I Have Diabetes. What Should I Know Before I Get Pregnant?
If you have type 1 or type 2 diabetes there are steps you can take to prepare yourself for pregnancy. Rest assured that these steps can make a big difference to how healthy you and your baby are throughout the pregnancy you're hoping for. You will need to be very careful to monitor your blood sugar (glucose) levels, though. That's because, once you're pregnant, you and your unborn baby will have a higher risk of complications. Rarely, these complications caused by diabetes can result in a baby being born with a life-long condition. Sadly, mums-to-be with diabetes are more likely to have a miscarriage, or even experience the loss of a baby at birth. Babies born to mums with diabetes are also more likely to develop diabetes in later life. Most heart defects, kidney problems and nerve and brain defects happen in the first eight weeks of pregnancy. These potential risks are probably due, in part, to the way blood glucose levels can rapidly go up and down beyond the normal range. So controlling your diabetes starting now is key to preventing complications or, in the worst of cases, the loss of a longed-for pregnancy. The good news is that with careful planning and the support of your GP and diabetes specialist, this is very achievable. There may be a preconception diabetes clinic in your area where you can get help too. Taking the following steps will help you to be in the best of health, ready for conception: Aim to control your blood sugar. Your diabetes counsellor will recommend a glycosolated haemoglobin level (HbA1c) for you to maintain. If you don't already have one, you should be offered a kit for testing your own blood sugar levels often. Manage your diet carefully and take regular exercise. Don't drink alcohol, as it can make your blood sugar levels rise and fall ra Continue reading >>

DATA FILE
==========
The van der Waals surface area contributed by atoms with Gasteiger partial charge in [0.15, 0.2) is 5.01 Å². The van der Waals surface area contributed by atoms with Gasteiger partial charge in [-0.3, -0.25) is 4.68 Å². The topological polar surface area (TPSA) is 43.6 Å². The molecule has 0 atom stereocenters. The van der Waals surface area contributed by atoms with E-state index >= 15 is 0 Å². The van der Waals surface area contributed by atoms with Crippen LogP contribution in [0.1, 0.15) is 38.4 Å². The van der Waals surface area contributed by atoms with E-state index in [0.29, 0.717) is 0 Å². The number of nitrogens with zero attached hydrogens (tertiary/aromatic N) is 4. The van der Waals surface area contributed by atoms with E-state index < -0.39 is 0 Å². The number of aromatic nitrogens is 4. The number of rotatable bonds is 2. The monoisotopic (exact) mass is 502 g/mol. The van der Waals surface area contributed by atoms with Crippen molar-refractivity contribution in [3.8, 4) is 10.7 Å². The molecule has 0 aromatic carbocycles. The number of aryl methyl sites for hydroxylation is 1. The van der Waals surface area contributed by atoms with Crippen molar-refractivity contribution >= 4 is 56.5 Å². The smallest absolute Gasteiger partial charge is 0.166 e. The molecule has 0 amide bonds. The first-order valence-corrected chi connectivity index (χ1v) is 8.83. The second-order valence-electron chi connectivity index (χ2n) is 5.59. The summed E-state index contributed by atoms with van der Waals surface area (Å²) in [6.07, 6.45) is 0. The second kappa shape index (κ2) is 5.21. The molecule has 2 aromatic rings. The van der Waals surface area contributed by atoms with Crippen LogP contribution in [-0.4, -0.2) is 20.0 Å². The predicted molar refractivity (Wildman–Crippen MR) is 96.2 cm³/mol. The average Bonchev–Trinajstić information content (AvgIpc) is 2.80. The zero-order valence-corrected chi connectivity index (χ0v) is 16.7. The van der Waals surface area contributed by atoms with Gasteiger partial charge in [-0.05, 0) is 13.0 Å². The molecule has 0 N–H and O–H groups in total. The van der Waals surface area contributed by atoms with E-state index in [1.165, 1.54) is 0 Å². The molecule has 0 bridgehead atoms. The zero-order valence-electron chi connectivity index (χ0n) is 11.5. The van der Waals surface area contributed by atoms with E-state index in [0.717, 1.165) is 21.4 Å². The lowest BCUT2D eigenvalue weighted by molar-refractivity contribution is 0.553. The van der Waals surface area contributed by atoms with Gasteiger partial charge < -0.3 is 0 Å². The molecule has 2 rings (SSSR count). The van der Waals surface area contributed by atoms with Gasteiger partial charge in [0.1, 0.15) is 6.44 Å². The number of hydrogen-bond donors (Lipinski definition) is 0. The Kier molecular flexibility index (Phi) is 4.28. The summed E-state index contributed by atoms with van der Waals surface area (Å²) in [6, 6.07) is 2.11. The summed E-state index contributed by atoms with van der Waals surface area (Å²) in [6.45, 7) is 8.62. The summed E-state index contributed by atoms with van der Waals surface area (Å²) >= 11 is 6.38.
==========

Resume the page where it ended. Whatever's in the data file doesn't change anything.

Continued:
Pre-existing Diabetes And Pregnancy